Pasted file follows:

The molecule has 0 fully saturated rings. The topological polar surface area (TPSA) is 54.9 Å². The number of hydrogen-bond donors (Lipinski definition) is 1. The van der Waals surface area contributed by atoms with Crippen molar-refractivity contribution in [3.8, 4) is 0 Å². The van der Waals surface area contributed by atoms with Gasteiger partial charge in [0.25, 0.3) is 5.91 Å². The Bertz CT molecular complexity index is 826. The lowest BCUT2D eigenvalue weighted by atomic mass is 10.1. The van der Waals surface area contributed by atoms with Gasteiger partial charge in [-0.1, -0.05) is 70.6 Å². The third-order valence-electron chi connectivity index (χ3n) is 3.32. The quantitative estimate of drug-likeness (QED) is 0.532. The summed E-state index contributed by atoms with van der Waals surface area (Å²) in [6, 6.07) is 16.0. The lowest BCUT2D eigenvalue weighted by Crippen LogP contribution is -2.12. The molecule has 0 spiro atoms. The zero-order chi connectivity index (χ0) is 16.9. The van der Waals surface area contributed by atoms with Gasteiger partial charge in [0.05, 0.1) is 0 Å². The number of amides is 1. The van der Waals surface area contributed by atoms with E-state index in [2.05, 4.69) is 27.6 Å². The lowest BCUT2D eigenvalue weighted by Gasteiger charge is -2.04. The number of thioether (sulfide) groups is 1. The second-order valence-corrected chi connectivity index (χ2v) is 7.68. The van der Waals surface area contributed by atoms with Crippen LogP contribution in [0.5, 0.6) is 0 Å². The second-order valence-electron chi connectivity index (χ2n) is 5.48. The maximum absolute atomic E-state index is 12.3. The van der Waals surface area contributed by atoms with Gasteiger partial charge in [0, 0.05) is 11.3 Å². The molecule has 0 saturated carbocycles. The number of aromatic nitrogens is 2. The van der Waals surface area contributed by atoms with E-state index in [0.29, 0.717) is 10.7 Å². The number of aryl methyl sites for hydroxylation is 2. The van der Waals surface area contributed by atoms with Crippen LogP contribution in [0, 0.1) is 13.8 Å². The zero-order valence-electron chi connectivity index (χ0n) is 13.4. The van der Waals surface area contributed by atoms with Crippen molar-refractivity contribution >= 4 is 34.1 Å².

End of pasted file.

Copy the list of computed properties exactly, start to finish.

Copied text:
The molecule has 0 fully saturated rings. The topological polar surface area (TPSA) is 54.9 Å². The number of hydrogen-bond donors (Lipinski definition) is 1. The van der Waals surface area contributed by atoms with Crippen molar-refractivity contribution in [3.8, 4) is 0 Å². The van der Waals surface area contributed by atoms with Gasteiger partial charge in [0.25, 0.3) is 5.91 Å². The Bertz CT molecular complexity index is 826. The lowest BCUT2D eigenvalue weighted by atomic mass is 10.1. The van der Waals surface area contributed by atoms with Gasteiger partial charge in [-0.1, -0.05) is 70.6 Å². The third-order valence-electron chi connectivity index (χ3n) is 3.32. The quantitative estimate of drug-likeness (QED) is 0.532. The summed E-state index contributed by atoms with van der Waals surface area (Å²) in [6, 6.07) is 16.0. The lowest BCUT2D eigenvalue weighted by Crippen LogP contribution is -2.12. The molecule has 0 spiro atoms. The zero-order chi connectivity index (χ0) is 16.9. The van der Waals surface area contributed by atoms with Gasteiger partial charge in [0.05, 0.1) is 0 Å². The number of amides is 1. The van der Waals surface area contributed by atoms with E-state index in [2.05, 4.69) is 27.6 Å². The lowest BCUT2D eigenvalue weighted by Gasteiger charge is -2.04. The number of thioether (sulfide) groups is 1. The second-order valence-corrected chi connectivity index (χ2v) is 7.68. The van der Waals surface area contributed by atoms with Crippen LogP contribution in [0.5, 0.6) is 0 Å². The second-order valence-electron chi connectivity index (χ2n) is 5.48. The maximum absolute atomic E-state index is 12.3. The van der Waals surface area contributed by atoms with Gasteiger partial charge in [0, 0.05) is 11.3 Å². The molecule has 0 saturated carbocycles. The number of aromatic nitrogens is 2. The van der Waals surface area contributed by atoms with E-state index in [0.29, 0.717) is 10.7 Å². The number of aryl methyl sites for hydroxylation is 2. The van der Waals surface area contributed by atoms with Crippen LogP contribution in [0, 0.1) is 13.8 Å². The zero-order valence-electron chi connectivity index (χ0n) is 13.4. The van der Waals surface area contributed by atoms with Crippen molar-refractivity contribution >= 4 is 34.1 Å².